Monday, June 4, 2018

Barker and Bender on the Case-Part Seven

By meeting the Three Men in Black and traveling on board their flying saucer, Albert Bender learned the secret behind the phenomenon that had intrigued and vexed him for so long. Further investigations into the flying saucer phenomenon were pointless and might even be harmful, for the aliens had promised to destroy Earth if they were interfered with in their work. As the dog days of the summer of 1953 came on, Bender understood that he had to shut down the IFSB and quit publishing Space Review. How would he explain his actions to the other members of the organization, though? "I would simply tell them it would not be possible to publish anything," he decided, "because such was not the proper method nor was it the proper time for such an action. All information was being withheld by orders from what I would simply term 'a higher source'." (1)

Before that necessity came about, however, Bender was once again visited by the Three Men. This time he was in for the trip of his life, for they took him to their secret base in--where else?--Antarctica. "All our cities are constructed underground," one of the aliens told him at the beginning of his trip, continuing:
We have crater-like openings on the surface, through which we are able to elevate spacecraft stations for takeoffs and landings. When these stations are not in use they descend into the craters, and the landing fields serve as cover for the openings, with only communications towers visible. (2)
Yes, like the dero, Bender's aliens lived in underground cities, and, like the Nazis, they had a secret base in Antarctica. Bender's aliens were a lot friendlier, though, and so they took him on a tour of their home.

Bender's account of the aliens and their society reads like a Utopia, a Lost-Worlds adventure or scientific romance of the pulp fiction era, or the supposed non-fiction written in the 1950s by men such as George Adamski, Howard Menger, and Truman Bethurum. And make no mistake about it, Albert K. Bender went from a seemingly sober and science-minded investigator (his associate editor, Max Krengel, had written in the first issue of Space Review: "The mystery of the 'flying saucers' will be eventually solved by calm, clear-thinking individuals.") to that lowest form of the flying saucer era, the contactee who goes winging his way around the solar system as the esteemed guest of aliens from outer space. The 1950s were crawling with contactees and there were more to come in the decades ahead. (Eventually they evolved into abductees.) But then the flying saucer story always ends with contact, as we'll see.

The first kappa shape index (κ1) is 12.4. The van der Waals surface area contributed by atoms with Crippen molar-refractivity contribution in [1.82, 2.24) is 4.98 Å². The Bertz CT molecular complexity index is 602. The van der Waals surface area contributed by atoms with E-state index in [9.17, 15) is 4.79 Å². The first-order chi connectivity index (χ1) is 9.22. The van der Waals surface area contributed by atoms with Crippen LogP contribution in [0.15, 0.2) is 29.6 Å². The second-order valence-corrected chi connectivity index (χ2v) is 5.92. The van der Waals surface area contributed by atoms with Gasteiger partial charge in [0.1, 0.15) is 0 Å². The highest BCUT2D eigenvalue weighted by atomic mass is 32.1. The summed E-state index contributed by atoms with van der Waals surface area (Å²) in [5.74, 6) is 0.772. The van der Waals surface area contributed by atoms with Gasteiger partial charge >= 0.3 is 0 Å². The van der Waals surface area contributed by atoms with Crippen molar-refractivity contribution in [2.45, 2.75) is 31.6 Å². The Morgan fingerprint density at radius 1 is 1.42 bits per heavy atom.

In touring the aliens' underground city, Bender sees lots of things and asks lots of questions. If he was a Christian before his visitations with the Three Men, his wayward thoughts can be detected in the things he absorbs from them: the aliens don't worship anything and for them there is no life after death. "What about Jesus Christ?" Bender asks. Earth people "are easily convinced of anything" is the reply. A very clever person hid or destroyed the body of Christ, say the aliens, "so that for centuries afterward people would benefit from the celebration of the birth and death of this prophet." (3) The point is that, like Richard Shaver, Bender suffered from mental illness. Perhaps as a result of his suffering, he became, again like Shaver, an atheist or a materialist. And, perhaps in an effort to make up for his lost faith, Bender, once again like Shaver, came into possession of his own brand of gnosis.

To be continued . . .

(1) Flying Saucers and the Three Men by Albert K. Bender (1962), p. 103.
(2) Bender, p. 110.
(3) Bender, p. 123.

The cover of the second issue of The Saucerian (from November 1953), Gray Barker's own flying saucer newsletter, first published in September 1953. The illustration is by Albert Bender and is more or less a depiction of what he had seen in his vision of August 1953, the place where the Flatwoods Monster aliens disguised as Men in Black made their home away from home. The phallic imagery of the towers shown here shouldn't be ignored: like Shaver, Bender almost certainly had psychosexual problems and was very interested in the sex lives of the beings he had dreamed up. Gray Barker observed: "There seems to be a great deal of sex connected with saucers . . . ." (Quoted in The Way Out World by Long John Nebel [Lancer Books, 1962], p. 65.) I wouldn't stop there: There not only seems to be but is a great deal of sex--weird, aberrant, deviant, fetishistic sex--connected with almost every crackpot scheme known to man. Finding out why might take a whole book or even a multi-volume encyclopedia.

Original text copyright 2018 Terence E. Hanley

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